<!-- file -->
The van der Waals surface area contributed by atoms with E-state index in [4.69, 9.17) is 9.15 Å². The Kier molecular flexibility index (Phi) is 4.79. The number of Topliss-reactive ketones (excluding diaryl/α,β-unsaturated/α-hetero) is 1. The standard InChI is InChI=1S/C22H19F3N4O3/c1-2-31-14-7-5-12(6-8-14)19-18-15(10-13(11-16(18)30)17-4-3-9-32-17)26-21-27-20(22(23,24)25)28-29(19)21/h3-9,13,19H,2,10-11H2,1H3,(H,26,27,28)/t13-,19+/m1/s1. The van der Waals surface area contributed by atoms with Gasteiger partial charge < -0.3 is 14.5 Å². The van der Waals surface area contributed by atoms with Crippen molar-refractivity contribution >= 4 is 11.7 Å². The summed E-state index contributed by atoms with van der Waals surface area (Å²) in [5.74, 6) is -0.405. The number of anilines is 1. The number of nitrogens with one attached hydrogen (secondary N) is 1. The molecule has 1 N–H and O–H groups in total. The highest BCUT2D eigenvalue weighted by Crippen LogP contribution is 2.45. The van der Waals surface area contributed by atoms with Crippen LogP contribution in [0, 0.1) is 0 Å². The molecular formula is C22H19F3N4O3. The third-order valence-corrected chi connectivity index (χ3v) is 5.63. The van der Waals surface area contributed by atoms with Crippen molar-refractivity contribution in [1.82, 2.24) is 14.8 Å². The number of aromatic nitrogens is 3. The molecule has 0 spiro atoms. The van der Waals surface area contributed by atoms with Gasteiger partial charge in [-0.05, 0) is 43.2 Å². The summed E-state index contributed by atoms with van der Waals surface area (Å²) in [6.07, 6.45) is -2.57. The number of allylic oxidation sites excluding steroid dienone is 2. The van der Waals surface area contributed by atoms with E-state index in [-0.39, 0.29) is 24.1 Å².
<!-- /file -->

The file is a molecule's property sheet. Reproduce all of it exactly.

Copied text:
The van der Waals surface area contributed by atoms with E-state index in [4.69, 9.17) is 9.15 Å². The Kier molecular flexibility index (Phi) is 4.79. The number of Topliss-reactive ketones (excluding diaryl/α,β-unsaturated/α-hetero) is 1. The standard InChI is InChI=1S/C22H19F3N4O3/c1-2-31-14-7-5-12(6-8-14)19-18-15(10-13(11-16(18)30)17-4-3-9-32-17)26-21-27-20(22(23,24)25)28-29(19)21/h3-9,13,19H,2,10-11H2,1H3,(H,26,27,28)/t13-,19+/m1/s1. The van der Waals surface area contributed by atoms with Gasteiger partial charge < -0.3 is 14.5 Å². The van der Waals surface area contributed by atoms with Crippen molar-refractivity contribution >= 4 is 11.7 Å². The summed E-state index contributed by atoms with van der Waals surface area (Å²) in [5.74, 6) is -0.405. The number of anilines is 1. The number of nitrogens with one attached hydrogen (secondary N) is 1. The molecule has 1 N–H and O–H groups in total. The highest BCUT2D eigenvalue weighted by Crippen LogP contribution is 2.45. The van der Waals surface area contributed by atoms with Crippen LogP contribution in [0, 0.1) is 0 Å². The molecular formula is C22H19F3N4O3. The third-order valence-corrected chi connectivity index (χ3v) is 5.63. The van der Waals surface area contributed by atoms with Crippen molar-refractivity contribution in [1.82, 2.24) is 14.8 Å². The number of aromatic nitrogens is 3. The molecule has 0 spiro atoms. The van der Waals surface area contributed by atoms with Gasteiger partial charge in [-0.05, 0) is 43.2 Å². The summed E-state index contributed by atoms with van der Waals surface area (Å²) in [6.07, 6.45) is -2.57. The number of allylic oxidation sites excluding steroid dienone is 2. The van der Waals surface area contributed by atoms with E-state index in [-0.39, 0.29) is 24.1 Å².